Information about Article of Incorporation California
New Article of Incorporation California Questions
How do get an Article of Incorporation in California?
Articles of Incorporation in California are a Certificate that can be obtained with Incorporation in California through our Office. A Corporation OR LLC filing is recommended to reduce taxes, obtain corporate credit, protect assets, and eliminate personal legal, civil and financial liability.
Is my Article of Incorporation California Available Online?
Yes, Article of Incorporation California is available online. Click Here to fill out on online form and we will prepare and file your articles.
What forms do S corporations file?
- To elect or terminate S Article of Incorporation California status, form FTB 3560, S Corporation Election or Termination/Revocation
- To report franchise or income tax, Form 100S, California S Corporation Franchise or Income Tax Return
- To report shareholder's share of income and deductions, Form 100S, Schedule K-1
- To report list of shareholders, form FTB 3830, S Corporation's List of Shareholders and Consents
How do I get tax-exempt status?
You must file an Exemption Application, and receive exempt status notification from the State Tax Board.
All Article of Incorporation California s and unincorporated even if organized on a nonprofit basis, are subject to California income tax. A grant of federal exemption does not automatically exempt you from California tax. FTB 3500 should be submitted 90 days prior to the date your exempt status is needed.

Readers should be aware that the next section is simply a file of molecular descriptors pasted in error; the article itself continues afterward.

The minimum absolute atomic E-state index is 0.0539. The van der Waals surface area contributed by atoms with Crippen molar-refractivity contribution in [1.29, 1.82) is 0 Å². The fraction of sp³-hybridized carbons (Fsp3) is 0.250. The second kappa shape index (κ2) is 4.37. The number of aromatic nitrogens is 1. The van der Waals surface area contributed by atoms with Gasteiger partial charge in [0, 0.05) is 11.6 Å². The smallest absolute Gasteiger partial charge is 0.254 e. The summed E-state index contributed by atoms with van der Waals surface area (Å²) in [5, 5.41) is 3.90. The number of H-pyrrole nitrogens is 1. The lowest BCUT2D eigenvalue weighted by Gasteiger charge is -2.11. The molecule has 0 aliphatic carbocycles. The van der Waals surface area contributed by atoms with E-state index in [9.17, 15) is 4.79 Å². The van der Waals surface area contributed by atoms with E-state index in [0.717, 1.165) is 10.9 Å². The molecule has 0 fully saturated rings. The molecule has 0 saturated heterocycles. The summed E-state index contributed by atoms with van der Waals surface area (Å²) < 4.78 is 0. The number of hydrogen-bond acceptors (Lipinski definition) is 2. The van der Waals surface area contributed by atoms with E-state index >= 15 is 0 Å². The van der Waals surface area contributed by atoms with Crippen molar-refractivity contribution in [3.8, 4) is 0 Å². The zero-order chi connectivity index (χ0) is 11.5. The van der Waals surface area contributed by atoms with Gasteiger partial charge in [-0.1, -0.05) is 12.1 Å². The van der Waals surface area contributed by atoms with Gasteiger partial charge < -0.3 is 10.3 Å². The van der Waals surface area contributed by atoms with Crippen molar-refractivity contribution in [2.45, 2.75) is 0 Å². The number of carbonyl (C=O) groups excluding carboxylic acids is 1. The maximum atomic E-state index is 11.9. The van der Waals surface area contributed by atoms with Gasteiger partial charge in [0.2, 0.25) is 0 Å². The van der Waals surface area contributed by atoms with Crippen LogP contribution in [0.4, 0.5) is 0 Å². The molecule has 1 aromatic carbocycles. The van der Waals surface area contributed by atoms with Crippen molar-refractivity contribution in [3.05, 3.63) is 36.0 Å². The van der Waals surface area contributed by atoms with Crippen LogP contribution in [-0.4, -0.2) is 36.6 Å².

I have exempt status. Do I need to file California Form 100 or Form 109 in addition to Form 199?
Every California organization exempt must file Form 109 if the gross income from an unrelated trade or business exceeds $1,000.
My Article of Incorporation California is not doing business; does it have to pay the minimum franchise tax?
Yes, if your corporation is incorporated in or is qualified to do business in California, it must file a return and pay the minimum tax.
How do I dissolve my corporation?
File dissolution documents with the Secretary of State.
Also obtain a Tax Clearance Certificate by filing form FTB 3555, Request for Tax Clearance Certificate-Corporation. FTB 1149 Explains the entire dissolution process and includes the required filing documents.
reduce the chances for personal liability
California Corporate business credit,
A Article of Incorporation California or LLC is the ultimate business entity to form for personal and business asset protection.